Wolf is ready for action… Bitter, vengeful action. Tomorrow we’ll take a look at his opposite number: the Durant Shepherd.






Creating A Phoenix: Elegy


EPSON MFP imageI stared down the character sheet in front of me. There were no numbers, no dice rolls and modifiers. There were a list of traits, a name, a class… and questions. Weighty questions. – Playtester Morgan Hillsman

Phoenix: Dawn Command is a roleplaying game in which you play a champion who’s returned from death to try to save your world from a host of nightmares. When you play long-term, you build a character from the ground up, selecting your School and your Traits and then answering questions about this process. Rich Malena has created an excellent video that walks you through character creation, and you can see how that works here. However, when you’re playing your first session or playing a one-shot you may not have time to go through this process, or you may feel that you don’t know enough about the world to create your own story. To help with this, we provide a set of pregenerated characters so you can jump right into the game. However, one of the most important elements of Phoenix is having a personal stake in the conflict… so even with our pregens, we want you to answer a few questions. Let’s take a look at Elegy, our iconic Shrouded Phoenix.

Screen Shot 2015-04-09 at 8.03.38 AMLessons and Traits are the things that differentiate Elegy from every other Shrouded Phoenix. Each Trait provides her with a special ability, and the Traits she possesses make her an excellent investigator and assassin. Sneaky enhances her natural stealth, Killer Instincts helps her find weaknesses in an opponent’s defenses, Brilliant Deduction reveals clues, while Seen This Before lets her assist an ally’s action. Psychometry is her unique Shrouded trait, and lets her burn her mystical energy to learn secrets about anything she touches. In addition to these powers, Traits can also enhance any action if you can explain how they are relevant to what you want to do. If the players are trying to understand a mysterious plague that’s overtaken a village, it would help if Elegy had Seen This Before. But assuming that she hasn’t actually seen it during gameplay, it’s up to Elegy’s player to come up with a story about WHERE she’s seen it before. Was it in her first life? Was it during her time in the Crucible, the limbo where she became a Phoenix? You don’t have to tell a story to use a Trait… but if you do, you can get more out of it.

Traits are cards that are in your Action deck, and you can only use them when you draw them. Lessons are ongoing abilities that you can use at any time. Elegy has a base set of Lessons that are common to every Shrouded Phoenix, but not every Shrouded knows Shadow Dancer. This makes Elegy an expert at stealth and lets her play more cards when she attacks from hiding… enhancing her talents as an assassin.

The paragraph that follows is a brief glimpse into the character’s past. When you make a character in Phoenix, the first question is always who you were in your first life – before you died and became a Phoenix. The Empire provides a number of cultures to choose from. Elegy is one of the Shadovar, a traveling people long distrusted because of their tradition of necromancy.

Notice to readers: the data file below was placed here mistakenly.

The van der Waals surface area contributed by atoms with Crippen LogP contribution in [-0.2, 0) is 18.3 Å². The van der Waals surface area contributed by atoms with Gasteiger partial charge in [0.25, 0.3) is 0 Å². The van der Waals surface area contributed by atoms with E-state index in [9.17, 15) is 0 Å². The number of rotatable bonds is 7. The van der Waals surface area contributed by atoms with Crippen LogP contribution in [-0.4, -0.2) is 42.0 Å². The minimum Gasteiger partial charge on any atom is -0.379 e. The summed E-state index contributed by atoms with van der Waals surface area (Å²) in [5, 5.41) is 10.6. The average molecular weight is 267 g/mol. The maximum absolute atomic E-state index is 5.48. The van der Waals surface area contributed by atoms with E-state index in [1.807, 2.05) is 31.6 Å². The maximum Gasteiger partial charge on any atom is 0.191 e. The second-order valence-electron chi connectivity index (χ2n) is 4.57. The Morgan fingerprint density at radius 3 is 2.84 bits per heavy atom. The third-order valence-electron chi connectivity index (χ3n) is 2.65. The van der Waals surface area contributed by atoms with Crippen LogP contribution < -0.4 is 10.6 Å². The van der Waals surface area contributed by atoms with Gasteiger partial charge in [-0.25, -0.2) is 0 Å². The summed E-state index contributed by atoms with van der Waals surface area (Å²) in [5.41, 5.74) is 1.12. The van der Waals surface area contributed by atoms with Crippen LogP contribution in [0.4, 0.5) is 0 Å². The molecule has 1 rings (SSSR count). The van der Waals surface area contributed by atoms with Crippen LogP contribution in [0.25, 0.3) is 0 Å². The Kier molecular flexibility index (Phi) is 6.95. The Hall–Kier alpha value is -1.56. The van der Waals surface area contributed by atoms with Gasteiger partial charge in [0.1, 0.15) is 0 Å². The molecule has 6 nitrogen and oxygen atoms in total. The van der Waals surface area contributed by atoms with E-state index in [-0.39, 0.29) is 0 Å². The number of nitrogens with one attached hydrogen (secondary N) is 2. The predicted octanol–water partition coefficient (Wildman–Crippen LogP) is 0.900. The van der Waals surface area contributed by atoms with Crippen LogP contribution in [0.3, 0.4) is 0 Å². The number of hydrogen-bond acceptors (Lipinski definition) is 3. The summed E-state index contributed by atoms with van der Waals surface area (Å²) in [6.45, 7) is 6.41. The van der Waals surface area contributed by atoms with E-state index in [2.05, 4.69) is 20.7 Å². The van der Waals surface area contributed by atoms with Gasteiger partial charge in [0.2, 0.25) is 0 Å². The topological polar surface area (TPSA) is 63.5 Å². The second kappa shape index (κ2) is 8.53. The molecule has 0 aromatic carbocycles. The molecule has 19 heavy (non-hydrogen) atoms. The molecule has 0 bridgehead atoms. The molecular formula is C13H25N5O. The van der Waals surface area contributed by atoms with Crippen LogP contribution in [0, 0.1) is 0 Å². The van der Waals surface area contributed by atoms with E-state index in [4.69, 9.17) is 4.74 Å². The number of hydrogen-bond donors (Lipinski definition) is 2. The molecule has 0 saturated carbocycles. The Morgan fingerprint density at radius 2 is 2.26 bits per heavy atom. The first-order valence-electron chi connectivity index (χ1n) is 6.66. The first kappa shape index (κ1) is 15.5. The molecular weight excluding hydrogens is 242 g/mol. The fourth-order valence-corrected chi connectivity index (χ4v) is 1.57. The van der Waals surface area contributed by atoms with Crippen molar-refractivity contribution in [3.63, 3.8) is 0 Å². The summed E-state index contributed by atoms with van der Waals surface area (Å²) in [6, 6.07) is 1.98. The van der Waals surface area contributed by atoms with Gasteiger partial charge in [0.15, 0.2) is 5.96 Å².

Screen Shot 2015-04-09 at 8.04.10 AMWho were you in your first life? How did you die? Why did you come back? These are the critical questions of Phoenix. You don’t become a Phoenix by chance. If you live a remarkable life and die a meaningful death you have the chance to gain the powers of a Phoenix and return, but it is a long, harsh series of trial. What gives you the strength to make it through those tests? And why is it so important to come back? Returning as a Phoenix means you’ll spend the rest of your lives fighting the Dread; what made this bargain worthwhile for you?

Beyond this, how did you die is important because it is also a question of why are you a Shrouded Phoenix? Your choice of School is based on the reasons for your death and the lessons you take away from it. Shrouded Phoenixes die due to secrets, either in pursuit of secret knowledge of because a secret was revealed. Thus, Elegy’s options all deal with a quest for knowledge. As a Shrouded Phoenix, her investigative powers are dramatically increased.

Screen Shot 2015-04-09 at 8.04.36 AMAs a Phoenix you are part of a Wing – a squad of up to six Phoenixes with a supernatural connection. Once you’re in a Wing you will serve together through all your lives. From the start, we want you to think about your connection to the other members of your Wing. Beyond that, we also want you to think about your fears. Your world is being consumed by horrors. No matter how brave you may be, no one is completely immune to fear. We want you to think about why you fight and who you care about… but we also want to know what gets under your skin.

The goal of these and all of the other questions is to help the GM develop details that will make a story feel personal to you. You aren’t just fighting the Dread because, hey, monsters; this is personal. This is a game where you may have to lay down your life to protect the things you care about, and we want to know from the start what some of those things are.